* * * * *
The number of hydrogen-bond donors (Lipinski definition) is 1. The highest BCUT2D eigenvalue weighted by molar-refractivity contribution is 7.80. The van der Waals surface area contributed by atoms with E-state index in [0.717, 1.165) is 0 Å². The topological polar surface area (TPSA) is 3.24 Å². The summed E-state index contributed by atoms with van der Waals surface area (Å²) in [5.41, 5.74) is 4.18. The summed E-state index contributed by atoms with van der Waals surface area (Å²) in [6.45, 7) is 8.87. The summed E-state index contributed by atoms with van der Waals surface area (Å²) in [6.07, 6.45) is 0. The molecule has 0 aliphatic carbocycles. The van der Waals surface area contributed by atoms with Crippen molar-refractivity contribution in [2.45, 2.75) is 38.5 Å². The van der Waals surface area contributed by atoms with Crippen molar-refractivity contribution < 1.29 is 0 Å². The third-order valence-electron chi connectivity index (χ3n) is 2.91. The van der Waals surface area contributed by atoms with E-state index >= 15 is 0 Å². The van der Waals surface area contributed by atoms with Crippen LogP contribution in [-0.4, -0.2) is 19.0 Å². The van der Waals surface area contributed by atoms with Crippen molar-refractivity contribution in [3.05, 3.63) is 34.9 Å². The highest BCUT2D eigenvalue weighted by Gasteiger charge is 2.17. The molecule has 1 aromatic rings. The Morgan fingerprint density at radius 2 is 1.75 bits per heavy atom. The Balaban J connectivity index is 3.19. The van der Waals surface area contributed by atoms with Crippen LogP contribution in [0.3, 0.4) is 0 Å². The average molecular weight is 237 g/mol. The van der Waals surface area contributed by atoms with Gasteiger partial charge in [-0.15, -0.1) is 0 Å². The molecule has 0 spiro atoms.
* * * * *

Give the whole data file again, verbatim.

The number of hydrogen-bond donors (Lipinski definition) is 1. The highest BCUT2D eigenvalue weighted by molar-refractivity contribution is 7.80. The van der Waals surface area contributed by atoms with E-state index in [0.717, 1.165) is 0 Å². The topological polar surface area (TPSA) is 3.24 Å². The summed E-state index contributed by atoms with van der Waals surface area (Å²) in [5.41, 5.74) is 4.18. The summed E-state index contributed by atoms with van der Waals surface area (Å²) in [6.45, 7) is 8.87. The summed E-state index contributed by atoms with van der Waals surface area (Å²) in [6.07, 6.45) is 0. The molecule has 0 aliphatic carbocycles. The van der Waals surface area contributed by atoms with Crippen molar-refractivity contribution in [2.45, 2.75) is 38.5 Å². The van der Waals surface area contributed by atoms with Crippen molar-refractivity contribution < 1.29 is 0 Å². The third-order valence-electron chi connectivity index (χ3n) is 2.91. The van der Waals surface area contributed by atoms with E-state index >= 15 is 0 Å². The van der Waals surface area contributed by atoms with Crippen LogP contribution in [-0.4, -0.2) is 19.0 Å². The van der Waals surface area contributed by atoms with Crippen molar-refractivity contribution in [3.05, 3.63) is 34.9 Å². The highest BCUT2D eigenvalue weighted by Gasteiger charge is 2.17. The molecule has 1 aromatic rings. The Morgan fingerprint density at radius 2 is 1.75 bits per heavy atom. The Balaban J connectivity index is 3.19. The van der Waals surface area contributed by atoms with Crippen LogP contribution in [0.3, 0.4) is 0 Å². The average molecular weight is 237 g/mol. The van der Waals surface area contributed by atoms with Gasteiger partial charge in [-0.15, -0.1) is 0 Å². The molecule has 0 spiro atoms.